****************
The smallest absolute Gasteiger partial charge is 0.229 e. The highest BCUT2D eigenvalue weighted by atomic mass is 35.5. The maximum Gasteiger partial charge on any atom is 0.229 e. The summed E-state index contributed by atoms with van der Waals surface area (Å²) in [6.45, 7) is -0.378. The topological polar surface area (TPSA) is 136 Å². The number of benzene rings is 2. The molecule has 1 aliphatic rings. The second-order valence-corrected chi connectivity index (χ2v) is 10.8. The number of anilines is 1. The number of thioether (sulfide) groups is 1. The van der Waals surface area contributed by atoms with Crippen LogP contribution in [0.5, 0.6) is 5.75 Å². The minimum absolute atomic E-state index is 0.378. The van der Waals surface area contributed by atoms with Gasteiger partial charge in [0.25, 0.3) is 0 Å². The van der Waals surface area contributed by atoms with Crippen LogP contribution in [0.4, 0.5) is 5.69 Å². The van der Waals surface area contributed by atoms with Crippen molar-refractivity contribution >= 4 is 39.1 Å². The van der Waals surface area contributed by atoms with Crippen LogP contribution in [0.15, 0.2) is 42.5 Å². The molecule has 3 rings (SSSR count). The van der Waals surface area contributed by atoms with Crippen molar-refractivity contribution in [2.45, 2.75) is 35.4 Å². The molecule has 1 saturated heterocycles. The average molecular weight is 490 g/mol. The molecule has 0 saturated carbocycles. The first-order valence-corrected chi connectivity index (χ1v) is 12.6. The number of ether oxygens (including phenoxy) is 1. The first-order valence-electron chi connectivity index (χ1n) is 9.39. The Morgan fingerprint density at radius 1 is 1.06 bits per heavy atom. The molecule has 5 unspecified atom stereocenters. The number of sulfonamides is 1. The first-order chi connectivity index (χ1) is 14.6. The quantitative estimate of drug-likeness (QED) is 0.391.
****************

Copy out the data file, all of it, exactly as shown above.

The smallest absolute Gasteiger partial charge is 0.229 e. The highest BCUT2D eigenvalue weighted by atomic mass is 35.5. The maximum Gasteiger partial charge on any atom is 0.229 e. The summed E-state index contributed by atoms with van der Waals surface area (Å²) in [6.45, 7) is -0.378. The topological polar surface area (TPSA) is 136 Å². The number of benzene rings is 2. The molecule has 1 aliphatic rings. The second-order valence-corrected chi connectivity index (χ2v) is 10.8. The number of anilines is 1. The number of thioether (sulfide) groups is 1. The van der Waals surface area contributed by atoms with Crippen LogP contribution in [0.5, 0.6) is 5.75 Å². The minimum absolute atomic E-state index is 0.378. The van der Waals surface area contributed by atoms with Gasteiger partial charge in [0.25, 0.3) is 0 Å². The van der Waals surface area contributed by atoms with Crippen LogP contribution in [0.4, 0.5) is 5.69 Å². The van der Waals surface area contributed by atoms with Crippen molar-refractivity contribution >= 4 is 39.1 Å². The van der Waals surface area contributed by atoms with Crippen LogP contribution in [0.15, 0.2) is 42.5 Å². The molecule has 3 rings (SSSR count). The van der Waals surface area contributed by atoms with Crippen molar-refractivity contribution in [2.45, 2.75) is 35.4 Å². The molecule has 1 saturated heterocycles. The average molecular weight is 490 g/mol. The molecule has 0 saturated carbocycles. The first-order valence-corrected chi connectivity index (χ1v) is 12.6. The number of ether oxygens (including phenoxy) is 1. The first-order valence-electron chi connectivity index (χ1n) is 9.39. The Morgan fingerprint density at radius 1 is 1.06 bits per heavy atom. The molecule has 5 unspecified atom stereocenters. The number of sulfonamides is 1. The first-order chi connectivity index (χ1) is 14.6. The quantitative estimate of drug-likeness (QED) is 0.391.